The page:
Approximately 8 kilometers east of the British fort Dir-Kadiz, which was described earlier, is located one of the most picturesque Palestinian villages, Ras Karkar. The little houses covered the terraces with a cone-shaped mountain, on top of which stands a fortress of the 18th century built, Ibn Samhan, where local feudal lords, the Samhan family, lived for centuries. Long before the Arab-Israeli conflict, local Arab feudal lords were at enmity with each other, from time to time arranging devastating raids on neighboring villages. Hence the fortress. The unusualness of the fortress of Ras Karkar is that it is a purely Arab-Palestinian fortress, not connected in any way with the British, or with the Jewish period, nor with the Ottomans, nor with modern Israel.
Not so long ago, with the start of restoration work funded by Germany, Ras Karkar began to quickly turn into a popular cultural center. Here are held music festivals, concerts, performances of local amateur ensembles. On our arrival, life in the fortress was in the key — a children’s summer camp for Palestinian children 10-14 years old. Some kind of “peppercorn” was attached by the fact that all these children lost their parents during the last Intifada and live in boarding schools in various cities of the West Bank.
For a long time, an abandoned and forgotten fortress (as well as the village itself) is changing before our eyes for the better. Many residents of large Israeli cities find it difficult to imagine that in some 5 (five!) Kilometers from the fashionable Israeli town of Modiin with chic shopping centers and high-rise buildings, there is a small village where there is not even asphalt on the streets and water is served in a matter of hours, who need to have time to fill the tanks.
Difficulties getting into Ras Karkar
Let me just say that if you want to easily and painlessly understand how simple Arabs live in martial law, then just drive from Ras Karkar to Deer Cadiz. It is very close, only 8 kilometers along a beautiful road, winding among the olive trees and hills of the biblical Samaria. What, have you gone already? And in vain, you will find a dead end. See how your path will look like on Google.Earth, and below will tell you what the problem is.
It is not easy to travel in the Palestinian territories without fully understanding the local specifics. The roads indicated on the map can be blocked by the Israeli army, and it is difficult to predict anything in advance. After visiting the British fortress in Dir-Cadiz, we returned to the car and drove east to Ras Karkar. Straight road through the village of Harbat. And suddenly the concrete blocks in the middle. No soldiers, no checks. Just blocks that do not give to drive. We already see Ras Karkar, here he is, on a mountain, three kilometers from us. But do not drive. For clever people who want to go around the blocks – specially excavated dug ravines on both sides, where you fall. We turn around and make a detour and arrive in Ras Karkar in half an hour. Compare: 8 kilometers in a straight line, or almost 20 kilometers in a circle. And all this is conceived by the military in order to control any movements of local residents, while saving soldiers. Why keep a separate checkpoint between the villages? Better the Palestinians wind kilometers around, who cares? Something like this reasoning the military.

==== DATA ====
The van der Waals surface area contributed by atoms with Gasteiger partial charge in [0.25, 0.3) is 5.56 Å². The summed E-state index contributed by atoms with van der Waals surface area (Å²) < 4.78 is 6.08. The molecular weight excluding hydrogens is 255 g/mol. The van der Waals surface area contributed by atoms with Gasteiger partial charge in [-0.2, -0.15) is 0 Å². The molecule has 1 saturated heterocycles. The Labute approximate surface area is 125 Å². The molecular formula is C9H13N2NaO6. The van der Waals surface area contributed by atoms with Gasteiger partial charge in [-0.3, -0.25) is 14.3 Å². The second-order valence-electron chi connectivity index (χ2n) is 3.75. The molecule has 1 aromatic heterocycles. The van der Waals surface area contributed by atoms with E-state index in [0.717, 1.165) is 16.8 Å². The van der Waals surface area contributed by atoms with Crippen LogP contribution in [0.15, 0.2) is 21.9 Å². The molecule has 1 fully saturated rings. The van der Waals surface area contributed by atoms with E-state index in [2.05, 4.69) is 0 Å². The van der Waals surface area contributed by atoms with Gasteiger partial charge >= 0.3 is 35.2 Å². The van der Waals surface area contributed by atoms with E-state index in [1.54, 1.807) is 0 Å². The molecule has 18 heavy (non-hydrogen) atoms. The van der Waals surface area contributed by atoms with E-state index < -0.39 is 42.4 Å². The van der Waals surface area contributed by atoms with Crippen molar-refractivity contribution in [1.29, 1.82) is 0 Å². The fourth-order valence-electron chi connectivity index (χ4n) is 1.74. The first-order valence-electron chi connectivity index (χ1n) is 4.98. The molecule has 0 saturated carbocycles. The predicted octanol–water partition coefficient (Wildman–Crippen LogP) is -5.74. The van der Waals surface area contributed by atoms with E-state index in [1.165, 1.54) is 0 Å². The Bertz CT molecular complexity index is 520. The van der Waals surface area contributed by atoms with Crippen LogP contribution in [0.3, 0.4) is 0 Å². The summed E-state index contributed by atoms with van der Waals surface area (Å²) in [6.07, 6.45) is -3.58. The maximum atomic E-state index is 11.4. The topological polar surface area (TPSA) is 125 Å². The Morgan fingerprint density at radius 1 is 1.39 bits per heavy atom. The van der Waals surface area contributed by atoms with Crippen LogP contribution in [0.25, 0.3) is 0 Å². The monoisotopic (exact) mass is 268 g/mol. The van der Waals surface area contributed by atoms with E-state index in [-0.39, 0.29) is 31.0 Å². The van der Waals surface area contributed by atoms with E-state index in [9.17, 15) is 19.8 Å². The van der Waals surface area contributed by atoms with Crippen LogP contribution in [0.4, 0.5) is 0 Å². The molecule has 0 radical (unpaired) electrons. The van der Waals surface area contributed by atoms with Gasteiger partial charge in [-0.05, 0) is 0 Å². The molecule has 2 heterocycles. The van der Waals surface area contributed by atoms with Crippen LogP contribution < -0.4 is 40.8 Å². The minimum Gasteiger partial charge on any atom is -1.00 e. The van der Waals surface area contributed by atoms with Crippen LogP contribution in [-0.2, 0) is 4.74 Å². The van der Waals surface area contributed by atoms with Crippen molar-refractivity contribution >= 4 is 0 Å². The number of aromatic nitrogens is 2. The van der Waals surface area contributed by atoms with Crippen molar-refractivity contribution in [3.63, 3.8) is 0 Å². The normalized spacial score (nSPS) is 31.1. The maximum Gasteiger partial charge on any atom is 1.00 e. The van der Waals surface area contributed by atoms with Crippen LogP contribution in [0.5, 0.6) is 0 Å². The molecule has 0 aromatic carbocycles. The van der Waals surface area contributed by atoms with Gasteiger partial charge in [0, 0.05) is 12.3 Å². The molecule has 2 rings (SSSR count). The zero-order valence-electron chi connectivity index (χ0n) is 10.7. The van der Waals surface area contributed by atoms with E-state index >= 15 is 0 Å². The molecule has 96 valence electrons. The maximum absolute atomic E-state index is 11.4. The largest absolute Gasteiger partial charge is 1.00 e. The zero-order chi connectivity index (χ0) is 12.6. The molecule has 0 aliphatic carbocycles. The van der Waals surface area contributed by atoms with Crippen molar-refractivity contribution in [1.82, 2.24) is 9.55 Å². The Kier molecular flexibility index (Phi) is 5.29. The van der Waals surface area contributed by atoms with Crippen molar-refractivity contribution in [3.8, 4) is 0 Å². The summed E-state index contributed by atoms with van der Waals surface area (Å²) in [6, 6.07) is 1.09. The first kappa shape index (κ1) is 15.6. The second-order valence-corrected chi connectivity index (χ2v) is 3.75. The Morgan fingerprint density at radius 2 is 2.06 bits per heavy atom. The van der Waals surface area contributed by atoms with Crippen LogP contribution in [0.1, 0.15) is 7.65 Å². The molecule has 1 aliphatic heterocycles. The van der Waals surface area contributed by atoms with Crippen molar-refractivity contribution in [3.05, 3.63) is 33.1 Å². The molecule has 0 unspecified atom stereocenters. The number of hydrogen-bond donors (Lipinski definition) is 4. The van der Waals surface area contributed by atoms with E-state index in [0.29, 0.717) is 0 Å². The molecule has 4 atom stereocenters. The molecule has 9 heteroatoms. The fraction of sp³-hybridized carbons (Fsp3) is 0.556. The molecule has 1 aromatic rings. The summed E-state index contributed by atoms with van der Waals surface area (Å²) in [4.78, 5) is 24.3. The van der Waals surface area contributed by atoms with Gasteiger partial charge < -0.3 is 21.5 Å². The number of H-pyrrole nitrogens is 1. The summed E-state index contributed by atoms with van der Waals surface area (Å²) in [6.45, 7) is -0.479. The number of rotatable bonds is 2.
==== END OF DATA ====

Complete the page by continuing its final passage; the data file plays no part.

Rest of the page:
A fascinating action is taking place before our eyes: Palestinians from Dir-Cadiz are dragging things from their cars into other cars standing on the other side of the blocks. Then they leave. Why is this done? Firstly, in order to avoid contact with Israeli soldiers at the checkpoint, secondly, to save time. Judging by how vigorously and habitually the Palestinians are doing this, it becomes obvious that the endless road barriers are futile. If they want to carry a weapon, they will overload it here, or bypass it through the plantations. It remains to add that at the checkpoint located on a circular road, we did not find a single soldier that day. Apparently, the post is temporarily removed. But the blocks between the villages left. And people continue to suffer.